is as legitimate a news service — if not more so
— than any of the “big media companies.” We’ve proven that time and
again for three years.

Having said that, “media critic” Norman Solomon also owes every news
reporter and editor here at WND an apology.

In an

about WND’s editor Joe Farah, featured in on Friday, Solomon called all of us liars.

He didn’t say it in so many words, but tell me what you would think if he said this about something you had worked hard to research, source, edit, write and publish:

“As for the veracity (of WND),” Solomon says, “I wouldn’t stake my life on the veracity of any of it.”

Wouldn’t “stake your life” on us, Mr. Solomon? That’s too bad — if you did stake your life on our honesty, you’d be around a long, long time.

Maybe you’d rather bet your life on CNN / Time Warner, Mr. Solomon. Yeah, they’ve got a great track record of being honest and, well, loaded with veracity. But then again, you have probably forgotten the “Operation Tailwind” fiasco; our own Joe Farah

the lid off that whopping media lie,
which ended up causing more casualties at CNN than anywhere else.

Perhaps you missed our Citibank-firearms business series. Because of WND, Citibank

reversed its policy
of not doing business with people with gun-related businesses. If that story lacked “veracity,” Mr. Solomon, I submit to you that Citibank would not have had a policy to change.

Or maybe you prefer your news coverage sprinkled with a little military

psychological warfare
attached — i.e., propaganda. CNN is good at that, too, besides lying about what U.S. soldiers did and did not do in Vietnam.

Then, of course, there are our sources who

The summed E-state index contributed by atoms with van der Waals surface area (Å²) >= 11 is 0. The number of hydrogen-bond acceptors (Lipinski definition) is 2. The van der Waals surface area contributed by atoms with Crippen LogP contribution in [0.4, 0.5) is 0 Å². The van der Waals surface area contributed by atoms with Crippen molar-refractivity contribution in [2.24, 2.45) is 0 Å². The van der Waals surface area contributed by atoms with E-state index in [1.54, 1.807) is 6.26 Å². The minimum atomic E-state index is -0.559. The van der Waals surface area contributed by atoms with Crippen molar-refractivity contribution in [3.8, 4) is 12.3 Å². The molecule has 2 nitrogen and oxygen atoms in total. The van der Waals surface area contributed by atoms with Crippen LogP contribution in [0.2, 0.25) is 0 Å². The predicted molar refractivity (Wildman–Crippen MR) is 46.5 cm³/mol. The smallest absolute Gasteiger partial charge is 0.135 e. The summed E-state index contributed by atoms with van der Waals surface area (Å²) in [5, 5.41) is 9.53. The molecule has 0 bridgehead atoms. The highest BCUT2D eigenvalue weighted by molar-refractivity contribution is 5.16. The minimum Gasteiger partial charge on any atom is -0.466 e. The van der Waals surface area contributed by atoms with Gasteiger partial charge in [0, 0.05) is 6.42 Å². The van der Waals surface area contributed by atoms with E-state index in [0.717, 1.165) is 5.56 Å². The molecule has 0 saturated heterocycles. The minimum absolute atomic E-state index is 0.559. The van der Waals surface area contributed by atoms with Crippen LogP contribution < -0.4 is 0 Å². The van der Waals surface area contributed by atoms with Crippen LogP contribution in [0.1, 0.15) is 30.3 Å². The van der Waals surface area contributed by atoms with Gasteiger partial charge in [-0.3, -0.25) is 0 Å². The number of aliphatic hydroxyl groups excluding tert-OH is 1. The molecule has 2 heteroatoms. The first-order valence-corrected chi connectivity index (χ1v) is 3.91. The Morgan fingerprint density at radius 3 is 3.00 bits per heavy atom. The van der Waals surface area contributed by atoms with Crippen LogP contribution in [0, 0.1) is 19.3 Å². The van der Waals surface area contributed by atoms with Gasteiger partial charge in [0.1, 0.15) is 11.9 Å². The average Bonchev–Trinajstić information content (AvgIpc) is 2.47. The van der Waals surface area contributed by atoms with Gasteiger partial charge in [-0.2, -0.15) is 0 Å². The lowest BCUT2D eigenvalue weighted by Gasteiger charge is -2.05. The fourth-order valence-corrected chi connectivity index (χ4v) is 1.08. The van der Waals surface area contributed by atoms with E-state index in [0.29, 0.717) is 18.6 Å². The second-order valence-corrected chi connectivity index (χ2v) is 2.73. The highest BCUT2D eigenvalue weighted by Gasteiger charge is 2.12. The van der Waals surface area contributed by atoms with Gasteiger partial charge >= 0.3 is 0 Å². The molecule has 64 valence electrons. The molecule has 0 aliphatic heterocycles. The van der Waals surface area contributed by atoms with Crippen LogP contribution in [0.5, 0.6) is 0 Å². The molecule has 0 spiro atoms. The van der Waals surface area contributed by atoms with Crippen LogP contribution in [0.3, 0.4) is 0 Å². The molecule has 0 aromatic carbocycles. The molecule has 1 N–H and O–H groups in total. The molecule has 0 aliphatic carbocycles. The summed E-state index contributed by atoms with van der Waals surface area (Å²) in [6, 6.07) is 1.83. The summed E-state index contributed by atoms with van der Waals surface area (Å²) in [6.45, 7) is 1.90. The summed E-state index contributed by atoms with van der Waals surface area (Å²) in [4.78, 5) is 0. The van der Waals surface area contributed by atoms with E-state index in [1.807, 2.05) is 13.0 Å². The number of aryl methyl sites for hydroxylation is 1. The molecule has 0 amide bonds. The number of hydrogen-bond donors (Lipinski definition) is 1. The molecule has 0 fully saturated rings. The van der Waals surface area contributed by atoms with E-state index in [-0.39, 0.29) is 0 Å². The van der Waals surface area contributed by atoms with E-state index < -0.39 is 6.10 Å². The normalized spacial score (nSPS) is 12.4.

pass things to us
because (ahem) they don’t trust those establishment, high-dollar news corporations you obviously prefer.

But, I guess government documents, witness statements, first-hand accounts and actual testimony in corruption cases aren’t really “honest” if they are printed online in this newspaper, eh Mr. Solomon?

And, I guess when

Matt Drudge
single-handedly broke the Lewinsky scandal story, the ensuing impeachment of President Bill Clinton was just a mass hallucination, huh?

Get real.

It is precisely this kind of moronic and sophomoric assessment of something genuine and genuinely good that deprives the American people of truth and honesty in the media — not the other way around. Guys like Solomon are impediments to truthful and honest reporting, not the arbiters or guarantors of it. People like him give all journalists a bad name — even those of us that are trying to change the perception of journalism and its participants.

If Solomon had really attempted to be fair instead of judgmental, he himself would have found the examples I gave (and the many others I did not mention) as proof that WND is a top-notch, professional, and honest purveyor of news and information.

More importantly, though, I’d like to know what this “media critic” thinks we’ve lied about? The story didn’t say — either that, or Solomon didn’t offer any examples.

Here’s more from that interview: “The executive director of the Institute for Public Accuracy and an associate of Fairness & Accuracy in Reporting, Solomon cautions readers to be savvy when they come upon sites that call themselves independent news agencies. The public should assess funding and other issues when determining the type of reporting on a site.”

“The myth is that we have these independent Web sites that come out of nowhere,” he says, “but they really have tremendous economic backing.”

Maybe he’s talking about or one of a few others that had “tremendous economic backing” but are now broke and on the verge of shutting down. ‘Cause he sure as hell isn’t talking about WND or

The Drudge Report.

How’s that for a “fairness and accuracy in the media” advocate? What he says sounds like a “myth” to me.

It’s one thing to be fairly criticized with examples cited that justify that criticism. It’s completely another to have someone make blanket assertions about the alleged lack of credibility in a news organization solely because it is Web-based.

“Media watchdog,” indeed, Mr. Solomon. Give me a break.

And, an apology for calling me and my colleagues liars.

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